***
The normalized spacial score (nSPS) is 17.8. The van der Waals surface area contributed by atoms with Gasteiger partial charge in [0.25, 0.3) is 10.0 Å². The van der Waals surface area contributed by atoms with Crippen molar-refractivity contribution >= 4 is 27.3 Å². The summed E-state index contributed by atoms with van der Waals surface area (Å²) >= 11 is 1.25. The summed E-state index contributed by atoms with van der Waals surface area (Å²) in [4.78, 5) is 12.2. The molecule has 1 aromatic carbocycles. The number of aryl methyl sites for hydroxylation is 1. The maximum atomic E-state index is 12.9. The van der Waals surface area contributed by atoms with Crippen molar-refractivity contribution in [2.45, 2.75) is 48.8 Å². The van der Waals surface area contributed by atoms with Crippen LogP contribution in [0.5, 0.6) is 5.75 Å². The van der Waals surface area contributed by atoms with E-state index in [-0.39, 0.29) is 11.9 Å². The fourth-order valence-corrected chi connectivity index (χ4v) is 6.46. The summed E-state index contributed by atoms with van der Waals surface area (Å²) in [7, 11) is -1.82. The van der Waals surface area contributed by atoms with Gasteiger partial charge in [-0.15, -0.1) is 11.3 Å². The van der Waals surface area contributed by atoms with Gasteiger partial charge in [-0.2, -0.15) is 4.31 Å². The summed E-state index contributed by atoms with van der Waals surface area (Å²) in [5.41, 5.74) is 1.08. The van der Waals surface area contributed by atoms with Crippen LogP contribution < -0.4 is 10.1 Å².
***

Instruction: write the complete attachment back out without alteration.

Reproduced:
The normalized spacial score (nSPS) is 17.8. The van der Waals surface area contributed by atoms with Gasteiger partial charge in [0.25, 0.3) is 10.0 Å². The van der Waals surface area contributed by atoms with Crippen molar-refractivity contribution >= 4 is 27.3 Å². The summed E-state index contributed by atoms with van der Waals surface area (Å²) >= 11 is 1.25. The summed E-state index contributed by atoms with van der Waals surface area (Å²) in [4.78, 5) is 12.2. The molecule has 1 aromatic carbocycles. The number of aryl methyl sites for hydroxylation is 1. The maximum atomic E-state index is 12.9. The van der Waals surface area contributed by atoms with Crippen molar-refractivity contribution in [2.45, 2.75) is 48.8 Å². The van der Waals surface area contributed by atoms with Crippen LogP contribution in [0.5, 0.6) is 5.75 Å². The van der Waals surface area contributed by atoms with E-state index in [-0.39, 0.29) is 11.9 Å². The fourth-order valence-corrected chi connectivity index (χ4v) is 6.46. The summed E-state index contributed by atoms with van der Waals surface area (Å²) in [7, 11) is -1.82. The van der Waals surface area contributed by atoms with Gasteiger partial charge in [-0.15, -0.1) is 11.3 Å². The van der Waals surface area contributed by atoms with Gasteiger partial charge in [-0.2, -0.15) is 4.31 Å². The summed E-state index contributed by atoms with van der Waals surface area (Å²) in [5.41, 5.74) is 1.08. The van der Waals surface area contributed by atoms with Crippen LogP contribution < -0.4 is 10.1 Å².